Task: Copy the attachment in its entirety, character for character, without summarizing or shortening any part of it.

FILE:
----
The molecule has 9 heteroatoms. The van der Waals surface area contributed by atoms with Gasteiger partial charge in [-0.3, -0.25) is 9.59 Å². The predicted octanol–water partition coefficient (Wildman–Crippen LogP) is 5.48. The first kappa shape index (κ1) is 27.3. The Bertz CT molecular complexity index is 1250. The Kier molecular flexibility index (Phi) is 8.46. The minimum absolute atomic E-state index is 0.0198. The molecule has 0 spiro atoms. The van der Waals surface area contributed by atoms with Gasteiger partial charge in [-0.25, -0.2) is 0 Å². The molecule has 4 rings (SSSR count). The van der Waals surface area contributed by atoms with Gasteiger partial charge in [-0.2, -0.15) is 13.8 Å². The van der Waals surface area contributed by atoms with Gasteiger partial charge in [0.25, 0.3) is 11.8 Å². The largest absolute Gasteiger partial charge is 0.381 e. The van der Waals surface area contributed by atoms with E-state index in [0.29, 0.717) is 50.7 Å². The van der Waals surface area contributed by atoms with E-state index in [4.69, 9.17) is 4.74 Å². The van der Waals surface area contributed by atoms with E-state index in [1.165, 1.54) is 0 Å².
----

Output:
The molecule has 9 heteroatoms. The van der Waals surface area contributed by atoms with Gasteiger partial charge in [-0.3, -0.25) is 9.59 Å². The predicted octanol–water partition coefficient (Wildman–Crippen LogP) is 5.48. The first kappa shape index (κ1) is 27.3. The Bertz CT molecular complexity index is 1250. The Kier molecular flexibility index (Phi) is 8.46. The minimum absolute atomic E-state index is 0.0198. The molecule has 0 spiro atoms. The van der Waals surface area contributed by atoms with Gasteiger partial charge in [-0.25, -0.2) is 0 Å². The molecule has 4 rings (SSSR count). The van der Waals surface area contributed by atoms with Gasteiger partial charge in [-0.2, -0.15) is 13.8 Å². The van der Waals surface area contributed by atoms with Gasteiger partial charge in [0.25, 0.3) is 11.8 Å². The largest absolute Gasteiger partial charge is 0.381 e. The van der Waals surface area contributed by atoms with E-state index in [0.29, 0.717) is 50.7 Å². The van der Waals surface area contributed by atoms with E-state index in [4.69, 9.17) is 4.74 Å². The van der Waals surface area contributed by atoms with E-state index in [1.165, 1.54) is 0 Å².